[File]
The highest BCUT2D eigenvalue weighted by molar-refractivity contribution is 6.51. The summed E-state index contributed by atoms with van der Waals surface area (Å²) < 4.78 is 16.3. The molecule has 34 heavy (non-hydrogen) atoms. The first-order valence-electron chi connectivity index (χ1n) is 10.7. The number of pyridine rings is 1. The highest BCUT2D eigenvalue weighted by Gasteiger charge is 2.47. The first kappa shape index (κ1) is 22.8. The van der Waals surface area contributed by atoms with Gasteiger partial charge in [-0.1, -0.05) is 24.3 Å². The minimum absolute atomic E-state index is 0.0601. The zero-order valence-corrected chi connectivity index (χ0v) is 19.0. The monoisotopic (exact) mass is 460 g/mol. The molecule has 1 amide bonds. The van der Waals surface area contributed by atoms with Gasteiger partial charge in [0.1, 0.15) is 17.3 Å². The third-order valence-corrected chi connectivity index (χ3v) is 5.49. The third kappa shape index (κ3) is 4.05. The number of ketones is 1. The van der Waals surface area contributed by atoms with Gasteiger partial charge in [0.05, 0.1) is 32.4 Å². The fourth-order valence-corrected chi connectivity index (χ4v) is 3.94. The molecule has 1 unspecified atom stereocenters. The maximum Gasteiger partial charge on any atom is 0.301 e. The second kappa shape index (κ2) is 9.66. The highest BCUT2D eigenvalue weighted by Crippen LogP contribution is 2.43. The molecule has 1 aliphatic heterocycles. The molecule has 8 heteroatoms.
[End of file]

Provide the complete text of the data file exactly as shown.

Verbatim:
The highest BCUT2D eigenvalue weighted by molar-refractivity contribution is 6.51. The summed E-state index contributed by atoms with van der Waals surface area (Å²) < 4.78 is 16.3. The molecule has 34 heavy (non-hydrogen) atoms. The first-order valence-electron chi connectivity index (χ1n) is 10.7. The number of pyridine rings is 1. The highest BCUT2D eigenvalue weighted by Gasteiger charge is 2.47. The first kappa shape index (κ1) is 22.8. The van der Waals surface area contributed by atoms with Gasteiger partial charge in [-0.1, -0.05) is 24.3 Å². The minimum absolute atomic E-state index is 0.0601. The zero-order valence-corrected chi connectivity index (χ0v) is 19.0. The monoisotopic (exact) mass is 460 g/mol. The molecule has 1 amide bonds. The van der Waals surface area contributed by atoms with Gasteiger partial charge in [0.1, 0.15) is 17.3 Å². The third-order valence-corrected chi connectivity index (χ3v) is 5.49. The third kappa shape index (κ3) is 4.05. The number of ketones is 1. The van der Waals surface area contributed by atoms with Gasteiger partial charge in [0.05, 0.1) is 32.4 Å². The fourth-order valence-corrected chi connectivity index (χ4v) is 3.94. The molecule has 1 unspecified atom stereocenters. The maximum Gasteiger partial charge on any atom is 0.301 e. The second kappa shape index (κ2) is 9.66. The highest BCUT2D eigenvalue weighted by Crippen LogP contribution is 2.43. The molecule has 1 aliphatic heterocycles. The molecule has 8 heteroatoms.